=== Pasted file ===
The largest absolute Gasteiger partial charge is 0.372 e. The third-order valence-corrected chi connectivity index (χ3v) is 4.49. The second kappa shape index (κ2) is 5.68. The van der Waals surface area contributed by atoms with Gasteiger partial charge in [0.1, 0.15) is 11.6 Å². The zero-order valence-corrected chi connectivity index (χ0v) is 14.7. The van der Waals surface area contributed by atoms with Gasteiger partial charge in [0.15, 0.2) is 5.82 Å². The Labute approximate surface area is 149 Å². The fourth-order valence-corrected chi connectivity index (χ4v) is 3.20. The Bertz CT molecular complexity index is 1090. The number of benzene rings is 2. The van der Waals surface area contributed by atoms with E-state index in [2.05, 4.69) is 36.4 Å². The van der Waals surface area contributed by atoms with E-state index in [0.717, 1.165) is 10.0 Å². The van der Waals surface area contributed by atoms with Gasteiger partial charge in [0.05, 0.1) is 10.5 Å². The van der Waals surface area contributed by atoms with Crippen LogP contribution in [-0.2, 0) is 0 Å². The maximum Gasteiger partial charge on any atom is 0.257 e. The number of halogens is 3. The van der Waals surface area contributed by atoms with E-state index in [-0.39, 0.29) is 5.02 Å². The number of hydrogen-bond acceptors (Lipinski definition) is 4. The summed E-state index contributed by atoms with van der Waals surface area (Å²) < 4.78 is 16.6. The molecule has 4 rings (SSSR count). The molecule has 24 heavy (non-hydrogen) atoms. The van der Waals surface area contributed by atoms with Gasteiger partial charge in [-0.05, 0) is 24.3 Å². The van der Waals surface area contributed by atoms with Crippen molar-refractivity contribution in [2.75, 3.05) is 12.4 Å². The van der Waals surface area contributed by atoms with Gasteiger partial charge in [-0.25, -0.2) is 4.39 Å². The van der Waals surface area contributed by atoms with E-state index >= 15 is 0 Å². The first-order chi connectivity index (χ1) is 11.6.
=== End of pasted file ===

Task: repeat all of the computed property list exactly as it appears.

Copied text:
The largest absolute Gasteiger partial charge is 0.372 e. The third-order valence-corrected chi connectivity index (χ3v) is 4.49. The second kappa shape index (κ2) is 5.68. The van der Waals surface area contributed by atoms with Gasteiger partial charge in [0.1, 0.15) is 11.6 Å². The zero-order valence-corrected chi connectivity index (χ0v) is 14.7. The van der Waals surface area contributed by atoms with Gasteiger partial charge in [0.15, 0.2) is 5.82 Å². The Labute approximate surface area is 149 Å². The fourth-order valence-corrected chi connectivity index (χ4v) is 3.20. The Bertz CT molecular complexity index is 1090. The number of benzene rings is 2. The van der Waals surface area contributed by atoms with E-state index in [2.05, 4.69) is 36.4 Å². The van der Waals surface area contributed by atoms with E-state index in [0.717, 1.165) is 10.0 Å². The van der Waals surface area contributed by atoms with Gasteiger partial charge in [0.05, 0.1) is 10.5 Å². The van der Waals surface area contributed by atoms with Crippen LogP contribution in [-0.2, 0) is 0 Å². The maximum Gasteiger partial charge on any atom is 0.257 e. The number of halogens is 3. The van der Waals surface area contributed by atoms with E-state index in [-0.39, 0.29) is 5.02 Å². The number of hydrogen-bond acceptors (Lipinski definition) is 4. The summed E-state index contributed by atoms with van der Waals surface area (Å²) < 4.78 is 16.6. The molecule has 4 rings (SSSR count). The molecule has 24 heavy (non-hydrogen) atoms. The van der Waals surface area contributed by atoms with Gasteiger partial charge in [-0.05, 0) is 24.3 Å². The van der Waals surface area contributed by atoms with Crippen molar-refractivity contribution in [2.75, 3.05) is 12.4 Å². The van der Waals surface area contributed by atoms with Gasteiger partial charge in [-0.25, -0.2) is 4.39 Å². The van der Waals surface area contributed by atoms with E-state index >= 15 is 0 Å². The first-order chi connectivity index (χ1) is 11.6.